Ketosis And Lchf- Must You Be In Ketosis On The Low Carb Diet?

Ketosis And Lchf- Must You Be In Ketosis On The Low Carb Diet?

Ketosis and LCHF- Must you be in ketosis on the low carb diet? Today on the Ask Prof Noakes Podcast we discuss ketosis and the role it plays on the LCHF diet. Is it vital to be in a state of ketosis in order to get the full benefits of the Low Carb High Fat/Banting diet? The simple answer is no you do not. To be in complete ketosis is hard to achieve, and you also don’t need to be in this state to benefit from the LCHF diet. Ketosis is a metabolic state where most of the body’s energy supply comes from ketone bodies in the blood. This is in contrast to a state of glycolysis where blood glucose provides most of the energy. What is Ketosis and what role does it play During the usual overnight fast the body’s metabolism naturally switches into ketosis, and will switch back to glycolysis after a carbohydrate-rich meal. Part of the benefit of Low Carb High Fat diets is that you reduce the amount of carbohydrate from your system, thus forcing the body to use fat and not glucose for energy. For this reason ketosis is sometimes referred to as the body’s “fat burning” mode. The ketogenic diet is a high-fat, adequate-protein, low-carbohydrate diet that in medicine is used primarily to treat difficult-to-control (refractory) epilepsy in children. It is very extreme, even by the LCHF diets standards. Ketosis is not required For this reason, unless you are looking to use it to treat epilepsy, it really isn’t required and shouldn’t be a diet you should look at. You don’t need to be in a permanent state of ketosis. Continue reading >>

Prof. Tim Noakes On Banting And Lchf

Prof. Tim Noakes On Banting And Lchf

A revolution by definition is a fundamental change that takes place in a relatively short time. I know the team behind the book’ The Real Meal Revolution’ never expected their revolution to be so big and go viral in the way that it has. Prof. Tim Noakes is behind the science of the book and he says, ‘the beauty of this lifestyle is that you can find out if it works for you in the first few weeks and you can make the decision to stay on it for yourself. You can’t always believe the power of the anointed, the professor telling you this is the only way to do it. You have to find this out for yourself. I can’t tell you 100% why this diet works so effectively but it cuts out messaging to the brain that is trying to make you eat too many calories and that is carbohydrate driven and we know that. Carbohydrates drive hunger so if you are always eating carbohydrates, you will always be hungry.’ We gathered some burning questions from members of the various banting groups and posed these to the Prof. Here are his answers. ON KETOSIS Q What is ketosis in simple terms and does everyone on the banting lifestyle go through it? Ketosis is when you cut out carbohydrates and protein dramatically. Your body starts to produce and release more fat and the liver turns that into ketone bodies which are a replacement fuel for glucose. It is a better fuel so your brain and muscles start burning ketone bodies instead of glucose because you are not getting much glucose in. This is a starvation response without which humans would not have survived. You don’t have to be ketotic to benefit from this diet. Most people will go through mild ketosis. As soon as you eat more protein you will get rid of the ketosis. We are all a bit different. It is very difficult to stay in ketosis on this Continue reading >>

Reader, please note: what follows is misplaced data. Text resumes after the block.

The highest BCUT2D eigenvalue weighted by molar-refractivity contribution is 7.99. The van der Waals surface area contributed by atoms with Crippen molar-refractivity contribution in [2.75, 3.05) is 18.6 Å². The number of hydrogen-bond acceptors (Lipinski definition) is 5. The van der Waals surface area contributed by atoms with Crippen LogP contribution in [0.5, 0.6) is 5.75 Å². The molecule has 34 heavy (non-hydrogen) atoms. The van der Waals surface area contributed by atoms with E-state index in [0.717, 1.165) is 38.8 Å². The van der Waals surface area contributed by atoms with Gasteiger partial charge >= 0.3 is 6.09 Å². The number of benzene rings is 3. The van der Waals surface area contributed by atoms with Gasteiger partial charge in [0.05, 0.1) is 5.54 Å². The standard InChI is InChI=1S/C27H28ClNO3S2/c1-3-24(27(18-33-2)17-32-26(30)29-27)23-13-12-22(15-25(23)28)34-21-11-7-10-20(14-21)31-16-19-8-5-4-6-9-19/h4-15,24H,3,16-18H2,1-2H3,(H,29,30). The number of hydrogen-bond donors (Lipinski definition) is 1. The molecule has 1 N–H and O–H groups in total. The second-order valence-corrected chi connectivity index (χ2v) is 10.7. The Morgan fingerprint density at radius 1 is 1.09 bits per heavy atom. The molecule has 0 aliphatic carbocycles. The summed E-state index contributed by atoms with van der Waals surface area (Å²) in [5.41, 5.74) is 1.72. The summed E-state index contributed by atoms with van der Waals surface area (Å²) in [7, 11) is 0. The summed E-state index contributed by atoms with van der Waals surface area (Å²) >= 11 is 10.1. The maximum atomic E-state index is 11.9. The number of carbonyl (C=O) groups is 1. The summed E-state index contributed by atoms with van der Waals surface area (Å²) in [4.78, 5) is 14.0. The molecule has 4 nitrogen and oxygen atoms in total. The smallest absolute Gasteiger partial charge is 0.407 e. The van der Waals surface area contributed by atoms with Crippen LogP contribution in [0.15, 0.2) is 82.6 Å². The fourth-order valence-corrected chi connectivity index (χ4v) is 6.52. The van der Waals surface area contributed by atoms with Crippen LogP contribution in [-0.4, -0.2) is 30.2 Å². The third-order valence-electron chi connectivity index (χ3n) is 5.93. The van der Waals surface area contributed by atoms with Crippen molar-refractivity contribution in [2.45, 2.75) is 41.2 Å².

Low Carb & Ketosis Explained

Low Carb & Ketosis Explained

If you’re curious about low carb diets or ketosis, this is the simplest explanation you’ll ever need. We’ll answer the big questions about low carb and keto in five minutes or less. What’s a low carb diet (quickly, please) What can I eat? What is ketosis and what’s the big deal? On a low carb diet, ketosis changes your metabolism and amps up fat loss. But what’s really happening inside your body, and is your body thrilled about it? Low carb and ketosis have been around a very long time. In fact, the low carb diet is over 150 years old. In 1863, William Banting outlined the first “low carb” diet plan. The Atkins Diet In 1972, Dr. Robert Atkins released his book Atkins Diet Revolution, reporting his patients experienced tremendous success eating luxurious foods, such as cheese, butter, bacon, lobster, steak and heavy cream, while increasing their health. Other low carb diets soon followed: Sugar Busters, Diabetic, South Beach, The Zone, Primal, Paleo, Low Sugar, etc. The options differ slightly for each diet, but the rules are the same when it comes to eating carbs: less is better. How Low is Low Carb? The Official Story A low carb diet was officially defined in 2008. A low carb ketogenic diet has less than 50 grams of net carbs (or 10% calories) daily. Most low carbers eat much less, around 10 to 20 net carbs daily. Lower carb levels introduce a state of ketosis and a faster rate of fat loss. Low Carb Diet: 50-130 g carbs and/or between 10-26% of calories daily Moderate Carb Diet: 130-225 g carbs and/or between 26-45% of calories daily The Real Story In practice however, most low carb dieters stay within a range of 20-60 grams/day. And many low carbers report feeling more energetic at very low levels, around 5-20 grams/day. It’s generally not recommende Continue reading >>